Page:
Co-Financing Hollywood Film Productions with Outside Investors
Over the past two decades, investors from outside the motion picture industry have increasingly supplied equity to U.S. film productions. Today, these so-called co-financing arrangements are a common phenomenon in Hollywood. While the large studios usually carry out the operative tasks of movie production and distribution, the financiers as co-owners of the completed films have rights to the residual profits. Kay H. Hofmann analyzes the conflicts of interest and the organizational problems that may arise between the experienced major studios and investors with comparably low industry expertise. Guided by principal agent theory, the empirical analysis provides evidence for adverse selection and multiple aspects of moral hazard during production as well as distribution. Based on these findings, the author develops solutions that are not only relevant for current and future investors but also for studios and film producers who rely on the long-term availability of external funds.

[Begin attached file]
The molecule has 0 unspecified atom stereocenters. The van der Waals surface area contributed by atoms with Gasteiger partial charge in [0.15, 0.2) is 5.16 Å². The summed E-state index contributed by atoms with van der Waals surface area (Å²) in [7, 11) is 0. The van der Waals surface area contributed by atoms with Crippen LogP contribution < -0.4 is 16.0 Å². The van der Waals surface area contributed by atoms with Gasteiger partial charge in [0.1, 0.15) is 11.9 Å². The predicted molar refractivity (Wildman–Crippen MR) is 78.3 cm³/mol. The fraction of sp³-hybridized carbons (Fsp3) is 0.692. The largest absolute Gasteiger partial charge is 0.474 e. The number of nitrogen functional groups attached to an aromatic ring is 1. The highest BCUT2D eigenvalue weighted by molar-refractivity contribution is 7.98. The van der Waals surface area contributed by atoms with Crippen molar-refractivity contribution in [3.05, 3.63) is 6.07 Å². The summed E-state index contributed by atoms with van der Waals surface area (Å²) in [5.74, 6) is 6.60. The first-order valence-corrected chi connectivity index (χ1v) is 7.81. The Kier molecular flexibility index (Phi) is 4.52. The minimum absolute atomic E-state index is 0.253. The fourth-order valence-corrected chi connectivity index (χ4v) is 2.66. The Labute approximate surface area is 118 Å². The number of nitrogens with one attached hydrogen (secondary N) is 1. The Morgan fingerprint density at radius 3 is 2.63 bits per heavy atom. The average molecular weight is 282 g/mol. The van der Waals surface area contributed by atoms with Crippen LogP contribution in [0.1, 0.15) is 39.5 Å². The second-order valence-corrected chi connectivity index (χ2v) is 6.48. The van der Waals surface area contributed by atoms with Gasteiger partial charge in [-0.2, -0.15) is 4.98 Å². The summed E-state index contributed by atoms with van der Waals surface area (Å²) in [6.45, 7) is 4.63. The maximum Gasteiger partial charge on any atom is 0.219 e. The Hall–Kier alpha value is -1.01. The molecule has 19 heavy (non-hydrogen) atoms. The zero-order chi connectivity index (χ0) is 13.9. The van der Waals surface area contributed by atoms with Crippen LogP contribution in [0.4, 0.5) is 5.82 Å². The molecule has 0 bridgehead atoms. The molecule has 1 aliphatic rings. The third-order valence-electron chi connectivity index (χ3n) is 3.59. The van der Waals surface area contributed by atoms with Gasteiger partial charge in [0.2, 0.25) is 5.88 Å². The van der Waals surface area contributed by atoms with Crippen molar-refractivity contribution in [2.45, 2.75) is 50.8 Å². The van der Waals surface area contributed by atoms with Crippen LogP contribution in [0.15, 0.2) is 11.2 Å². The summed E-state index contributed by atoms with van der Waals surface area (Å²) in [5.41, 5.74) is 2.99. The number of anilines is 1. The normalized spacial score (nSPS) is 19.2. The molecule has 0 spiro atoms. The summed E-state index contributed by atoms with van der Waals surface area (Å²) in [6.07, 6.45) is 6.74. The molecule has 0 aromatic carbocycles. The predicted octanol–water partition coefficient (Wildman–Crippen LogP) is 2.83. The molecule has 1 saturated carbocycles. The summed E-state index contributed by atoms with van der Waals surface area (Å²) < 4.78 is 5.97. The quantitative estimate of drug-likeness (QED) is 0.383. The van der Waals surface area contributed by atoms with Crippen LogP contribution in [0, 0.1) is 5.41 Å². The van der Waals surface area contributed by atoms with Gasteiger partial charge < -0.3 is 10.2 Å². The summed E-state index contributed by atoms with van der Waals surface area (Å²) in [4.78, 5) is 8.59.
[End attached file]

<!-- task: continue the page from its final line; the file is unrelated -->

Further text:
Publication in the field of economic sciences